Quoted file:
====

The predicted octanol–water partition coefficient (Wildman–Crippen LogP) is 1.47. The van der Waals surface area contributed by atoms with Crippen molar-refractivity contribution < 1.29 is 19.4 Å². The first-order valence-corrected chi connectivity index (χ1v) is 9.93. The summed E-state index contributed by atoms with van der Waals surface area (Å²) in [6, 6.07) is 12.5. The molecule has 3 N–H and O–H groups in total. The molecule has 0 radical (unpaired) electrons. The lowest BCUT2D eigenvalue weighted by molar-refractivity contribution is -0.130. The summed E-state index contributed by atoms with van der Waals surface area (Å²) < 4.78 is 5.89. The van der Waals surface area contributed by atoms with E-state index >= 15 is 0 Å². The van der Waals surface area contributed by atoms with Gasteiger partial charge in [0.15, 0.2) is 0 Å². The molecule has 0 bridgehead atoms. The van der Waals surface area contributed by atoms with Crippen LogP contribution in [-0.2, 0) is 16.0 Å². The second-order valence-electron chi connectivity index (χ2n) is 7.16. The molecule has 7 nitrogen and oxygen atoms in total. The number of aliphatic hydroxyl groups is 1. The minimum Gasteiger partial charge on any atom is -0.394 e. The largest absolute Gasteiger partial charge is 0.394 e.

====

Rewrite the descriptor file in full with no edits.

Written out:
The predicted octanol–water partition coefficient (Wildman–Crippen LogP) is 1.47. The van der Waals surface area contributed by atoms with Crippen molar-refractivity contribution < 1.29 is 19.4 Å². The first-order valence-corrected chi connectivity index (χ1v) is 9.93. The summed E-state index contributed by atoms with van der Waals surface area (Å²) in [6, 6.07) is 12.5. The molecule has 3 N–H and O–H groups in total. The molecule has 0 radical (unpaired) electrons. The lowest BCUT2D eigenvalue weighted by molar-refractivity contribution is -0.130. The summed E-state index contributed by atoms with van der Waals surface area (Å²) < 4.78 is 5.89. The van der Waals surface area contributed by atoms with E-state index >= 15 is 0 Å². The van der Waals surface area contributed by atoms with Gasteiger partial charge in [0.15, 0.2) is 0 Å². The molecule has 0 bridgehead atoms. The van der Waals surface area contributed by atoms with Crippen LogP contribution in [-0.2, 0) is 16.0 Å². The second-order valence-electron chi connectivity index (χ2n) is 7.16. The molecule has 7 nitrogen and oxygen atoms in total. The number of aliphatic hydroxyl groups is 1. The minimum Gasteiger partial charge on any atom is -0.394 e. The largest absolute Gasteiger partial charge is 0.394 e.